Equity & Diversity Report Roundup

College Gender Gaps

By The Associated Press — February 02, 2010 1 min read
  • Save to favorites
  • Print

A report says that gaps between men and women in the nation’s colleges and universities have stopped growing in key areas, including enrollment and attainment of bachelor’s degrees.

Men account for 43 percent of overall college enrollment and earn 43 percent of bachelor’s degrees—figures that have remained consistent since the early 2000s.

However, the analysis by the Washington-based American Council on Education shows that the disparity lies largely in the fact that men are much less likely than women to go to college—or return to college—later in life. Undergraduate men age 25 or older are outnumbered by women in the same age group by a ratio of 2-to-1.

“Traditional” students who head directly to college from high school are split between the genders. Men still lead in the number of Ph.D. and M.D. degrees awarded, while the genders are about even in graduate programs in law and business administration.

One notable exception to the leveling-off trend is among young Hispanic men especially new immigrants who are falling further behind Hispanic women.

Related Tags:

A version of this article appeared in the February 03, 2010 edition of Education Week as College Gender Gaps

Events

This content is provided by our sponsor. It is not written by and does not necessarily reflect the views of Education Week's editorial staff.
Sponsor
Student Achievement Webinar
How To Tackle The Biggest Hurdles To Effective Tutoring
Learn how districts overcome the three biggest challenges to implementing high-impact tutoring with fidelity: time, talent, and funding.
Content provided by Saga Education
This content is provided by our sponsor. It is not written by and does not necessarily reflect the views of Education Week's editorial staff.
Sponsor
Student Well-Being Webinar
Reframing Behavior: Neuroscience-Based Practices for Positive Support
Reframing Behavior helps teachers see the “why” of behavior through a neuroscience lens and provides practices that fit into a school day.
Content provided by Crisis Prevention Institute
This content is provided by our sponsor. It is not written by and does not necessarily reflect the views of Education Week's editorial staff.
Sponsor
Mathematics Webinar
Math for All: Strategies for Inclusive Instruction and Student Success
Looking for ways to make math matter for all your students? Gain strategies that help them make the connection as well as the grade.
Content provided by NMSI

EdWeek Top School Jobs

Teacher Jobs
Search over ten thousand teaching jobs nationwide — elementary, middle, high school and more.
View Jobs
Principal Jobs
Find hundreds of jobs for principals, assistant principals, and other school leadership roles.
View Jobs
Administrator Jobs
Over a thousand district-level jobs: superintendents, directors, more.
View Jobs
Support Staff Jobs
Search thousands of jobs, from paraprofessionals to counselors and more.
View Jobs

Read Next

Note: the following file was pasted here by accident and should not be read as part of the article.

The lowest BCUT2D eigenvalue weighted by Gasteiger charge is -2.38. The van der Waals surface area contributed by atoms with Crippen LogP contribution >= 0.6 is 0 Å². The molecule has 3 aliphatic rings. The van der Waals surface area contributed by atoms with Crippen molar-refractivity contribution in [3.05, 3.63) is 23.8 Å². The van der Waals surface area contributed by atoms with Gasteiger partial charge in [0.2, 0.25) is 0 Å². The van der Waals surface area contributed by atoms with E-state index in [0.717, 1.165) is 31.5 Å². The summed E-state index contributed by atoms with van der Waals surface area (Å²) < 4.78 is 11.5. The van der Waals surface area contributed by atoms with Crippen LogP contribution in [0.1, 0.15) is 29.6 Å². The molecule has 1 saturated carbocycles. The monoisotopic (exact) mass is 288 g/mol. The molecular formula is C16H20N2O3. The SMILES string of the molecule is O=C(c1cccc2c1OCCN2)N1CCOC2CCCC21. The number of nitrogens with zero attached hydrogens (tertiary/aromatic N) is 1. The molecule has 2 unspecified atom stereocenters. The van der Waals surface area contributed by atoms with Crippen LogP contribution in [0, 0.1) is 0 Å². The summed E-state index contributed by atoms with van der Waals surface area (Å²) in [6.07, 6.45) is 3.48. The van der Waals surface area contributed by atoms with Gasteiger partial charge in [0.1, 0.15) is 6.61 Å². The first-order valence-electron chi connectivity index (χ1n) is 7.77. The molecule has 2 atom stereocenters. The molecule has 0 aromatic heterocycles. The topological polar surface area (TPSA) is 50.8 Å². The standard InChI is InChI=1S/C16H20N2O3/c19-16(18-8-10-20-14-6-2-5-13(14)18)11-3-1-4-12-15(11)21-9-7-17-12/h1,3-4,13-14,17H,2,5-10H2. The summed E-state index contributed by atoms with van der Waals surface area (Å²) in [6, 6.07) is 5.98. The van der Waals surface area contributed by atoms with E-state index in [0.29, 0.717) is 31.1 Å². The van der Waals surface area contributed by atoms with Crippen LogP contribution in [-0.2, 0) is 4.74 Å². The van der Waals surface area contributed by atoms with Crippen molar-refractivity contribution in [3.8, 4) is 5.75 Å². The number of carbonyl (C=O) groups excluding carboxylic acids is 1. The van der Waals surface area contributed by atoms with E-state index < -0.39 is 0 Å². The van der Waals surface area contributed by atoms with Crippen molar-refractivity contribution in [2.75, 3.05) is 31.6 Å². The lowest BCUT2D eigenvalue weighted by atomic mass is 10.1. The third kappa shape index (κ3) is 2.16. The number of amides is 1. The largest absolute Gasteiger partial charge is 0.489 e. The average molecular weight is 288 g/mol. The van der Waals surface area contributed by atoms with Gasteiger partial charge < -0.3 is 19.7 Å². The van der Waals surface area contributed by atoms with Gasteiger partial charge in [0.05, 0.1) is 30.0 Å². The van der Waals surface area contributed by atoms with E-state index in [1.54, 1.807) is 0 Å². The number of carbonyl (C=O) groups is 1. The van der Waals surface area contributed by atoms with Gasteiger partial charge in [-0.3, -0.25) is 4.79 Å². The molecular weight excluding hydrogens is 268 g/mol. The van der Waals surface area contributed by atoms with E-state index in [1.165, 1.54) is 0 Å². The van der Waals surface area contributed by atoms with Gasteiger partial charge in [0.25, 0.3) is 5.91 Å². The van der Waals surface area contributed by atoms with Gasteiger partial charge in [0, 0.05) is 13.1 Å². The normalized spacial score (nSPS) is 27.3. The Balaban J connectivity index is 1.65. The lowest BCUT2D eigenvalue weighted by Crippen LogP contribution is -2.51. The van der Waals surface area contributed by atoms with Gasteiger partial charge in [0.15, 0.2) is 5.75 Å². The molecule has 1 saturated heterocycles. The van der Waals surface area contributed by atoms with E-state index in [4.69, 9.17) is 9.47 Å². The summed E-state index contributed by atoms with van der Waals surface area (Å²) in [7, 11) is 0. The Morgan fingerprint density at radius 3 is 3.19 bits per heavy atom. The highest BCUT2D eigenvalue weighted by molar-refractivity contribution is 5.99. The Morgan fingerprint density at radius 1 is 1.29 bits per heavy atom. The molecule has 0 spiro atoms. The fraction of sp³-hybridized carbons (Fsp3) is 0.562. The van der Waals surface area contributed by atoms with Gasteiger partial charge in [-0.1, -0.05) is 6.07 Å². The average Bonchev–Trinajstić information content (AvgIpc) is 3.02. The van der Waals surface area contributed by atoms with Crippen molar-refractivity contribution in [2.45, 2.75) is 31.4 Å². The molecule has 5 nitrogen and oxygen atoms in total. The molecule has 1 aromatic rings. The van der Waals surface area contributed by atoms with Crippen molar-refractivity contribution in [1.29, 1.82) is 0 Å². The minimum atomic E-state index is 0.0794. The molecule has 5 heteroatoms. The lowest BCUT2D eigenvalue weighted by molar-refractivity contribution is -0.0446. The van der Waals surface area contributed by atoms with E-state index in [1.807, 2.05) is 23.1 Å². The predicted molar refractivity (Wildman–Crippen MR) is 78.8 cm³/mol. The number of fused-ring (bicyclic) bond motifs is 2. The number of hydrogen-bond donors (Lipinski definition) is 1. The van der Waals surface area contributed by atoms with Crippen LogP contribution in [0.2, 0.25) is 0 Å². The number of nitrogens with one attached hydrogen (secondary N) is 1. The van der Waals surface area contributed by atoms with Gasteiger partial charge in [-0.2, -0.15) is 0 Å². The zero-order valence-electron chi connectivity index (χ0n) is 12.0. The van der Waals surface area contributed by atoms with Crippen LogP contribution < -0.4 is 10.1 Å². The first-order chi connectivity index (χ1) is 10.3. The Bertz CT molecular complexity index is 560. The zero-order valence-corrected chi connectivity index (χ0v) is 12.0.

Equity & Diversity Teacher, Students Sue Arkansas Over Ban on Critical Race Theory
A high school teacher and two students asked a federal judge to strike down the restrictions as unconstitutional.
2 min read
Arkansas Gov. Sarah Huckabee Sanders signs an education overhaul bill into law, March 8, 2023, at the state Capitol in Little Rock, Ark. On Monday, March 25, 2024, a high school teacher and two students sued Arkansas over the state's ban on critical race theory and “indoctrination” in public schools, asking a federal judge to strike down the restrictions as unconstitutional.
Arkansas Gov. Sarah Huckabee Sanders signs an education overhaul bill into law, March 8, 2023, at the state Capitol in Little Rock, Ark.
Andrew DeMillo/AP
Equity & Diversity Opinion What March Madness Can Teach Schools About Equity
What if we modeled equity in action in K-12 classrooms after the resources provided to college student-athletes? asks Bettina L. Love.
3 min read
A young student is celebrated like a pro athlete for earning an A+!
Chris Kindred for Education Week
Equity & Diversity What's Permissible Under Florida’s ‘Don’t Say Gay’ Law? A New Legal Settlement Clarifies
The Florida department of education must send out a copy of the settlement agreement to school boards across the state.
4 min read
Florida Gov. Ron DeSantis answers questions from the media, March 7, 2023, at the state Capitol in Tallahassee, Fla. Students and teachers will be able to speak freely about sexual orientation and gender identity in Florida classrooms under a settlement reached March 11, 2024 between Florida education officials and civil rights attorneys who had challenged a state law which critics dubbed “Don't Say Gay.”
Florida Gov. Ron DeSantis answers questions from the media, March 7, 2023, at the state Capitol in Tallahassee, Fla. Students and teachers will be able to speak freely about sexual orientation and gender identity in Florida classrooms under a settlement reached March 11, 2024, between Florida education officials and civil rights attorneys who had challenged the state's “Don't Say Gay” law.
Phil Sears/AP
Equity & Diversity Q&A The Lily Gladstone Effect: A Teacher Explains the Value of Indigenous Language Immersion
Students in the Browning public schools district in Montana engage in a Blackfoot language immersion program for all ages.
5 min read
Lily Gladstone arrives at the 96th Academy Awards Oscar nominees luncheon on Feb. 12, 2024, at the Beverly Hilton Hotel in Beverly Hills, Calif.
Lily Gladstone arrives at the 96th Academy Awards Oscar nominees luncheon on Feb. 12, 2024, at the Beverly Hilton Hotel in Beverly Hills, Calif.
Jordan Strauss/Invision via AP